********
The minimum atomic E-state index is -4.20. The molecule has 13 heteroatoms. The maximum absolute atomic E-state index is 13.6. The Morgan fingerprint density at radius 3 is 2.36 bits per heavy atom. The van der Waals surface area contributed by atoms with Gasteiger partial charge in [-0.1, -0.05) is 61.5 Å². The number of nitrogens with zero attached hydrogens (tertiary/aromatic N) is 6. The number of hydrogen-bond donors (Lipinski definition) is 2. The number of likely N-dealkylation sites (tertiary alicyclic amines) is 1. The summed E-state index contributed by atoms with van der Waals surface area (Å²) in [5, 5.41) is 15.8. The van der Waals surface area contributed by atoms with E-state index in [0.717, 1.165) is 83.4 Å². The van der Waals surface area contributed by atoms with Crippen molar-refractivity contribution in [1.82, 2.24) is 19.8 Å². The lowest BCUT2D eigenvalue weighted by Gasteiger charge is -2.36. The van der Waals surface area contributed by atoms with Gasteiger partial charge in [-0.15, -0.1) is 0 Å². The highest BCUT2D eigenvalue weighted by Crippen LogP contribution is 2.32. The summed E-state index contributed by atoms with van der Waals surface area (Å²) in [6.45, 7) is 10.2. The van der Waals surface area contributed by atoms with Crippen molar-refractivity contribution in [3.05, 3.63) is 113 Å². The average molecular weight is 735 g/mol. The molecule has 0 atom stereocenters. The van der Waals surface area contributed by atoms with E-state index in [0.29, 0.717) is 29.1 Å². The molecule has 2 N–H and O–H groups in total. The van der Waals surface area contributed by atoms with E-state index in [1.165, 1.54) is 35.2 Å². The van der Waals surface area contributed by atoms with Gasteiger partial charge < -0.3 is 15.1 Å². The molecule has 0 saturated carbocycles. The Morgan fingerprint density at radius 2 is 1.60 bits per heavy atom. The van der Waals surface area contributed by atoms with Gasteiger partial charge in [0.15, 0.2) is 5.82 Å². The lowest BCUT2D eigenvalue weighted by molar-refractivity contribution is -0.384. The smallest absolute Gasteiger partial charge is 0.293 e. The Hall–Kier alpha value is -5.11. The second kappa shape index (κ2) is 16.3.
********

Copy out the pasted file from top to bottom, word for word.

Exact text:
The minimum atomic E-state index is -4.20. The molecule has 13 heteroatoms. The maximum absolute atomic E-state index is 13.6. The Morgan fingerprint density at radius 3 is 2.36 bits per heavy atom. The van der Waals surface area contributed by atoms with Gasteiger partial charge in [-0.1, -0.05) is 61.5 Å². The number of nitrogens with zero attached hydrogens (tertiary/aromatic N) is 6. The number of hydrogen-bond donors (Lipinski definition) is 2. The number of likely N-dealkylation sites (tertiary alicyclic amines) is 1. The summed E-state index contributed by atoms with van der Waals surface area (Å²) in [5, 5.41) is 15.8. The van der Waals surface area contributed by atoms with E-state index in [0.717, 1.165) is 83.4 Å². The van der Waals surface area contributed by atoms with Crippen molar-refractivity contribution in [1.82, 2.24) is 19.8 Å². The lowest BCUT2D eigenvalue weighted by Gasteiger charge is -2.36. The van der Waals surface area contributed by atoms with Gasteiger partial charge in [-0.15, -0.1) is 0 Å². The highest BCUT2D eigenvalue weighted by Crippen LogP contribution is 2.32. The summed E-state index contributed by atoms with van der Waals surface area (Å²) in [6.45, 7) is 10.2. The van der Waals surface area contributed by atoms with Crippen molar-refractivity contribution in [3.05, 3.63) is 113 Å². The average molecular weight is 735 g/mol. The molecule has 0 atom stereocenters. The van der Waals surface area contributed by atoms with E-state index in [0.29, 0.717) is 29.1 Å². The molecule has 2 N–H and O–H groups in total. The van der Waals surface area contributed by atoms with E-state index in [1.165, 1.54) is 35.2 Å². The van der Waals surface area contributed by atoms with Gasteiger partial charge < -0.3 is 15.1 Å². The molecule has 0 saturated carbocycles. The Morgan fingerprint density at radius 2 is 1.60 bits per heavy atom. The van der Waals surface area contributed by atoms with Gasteiger partial charge in [0.15, 0.2) is 5.82 Å². The lowest BCUT2D eigenvalue weighted by molar-refractivity contribution is -0.384. The smallest absolute Gasteiger partial charge is 0.293 e. The Hall–Kier alpha value is -5.11. The second kappa shape index (κ2) is 16.3.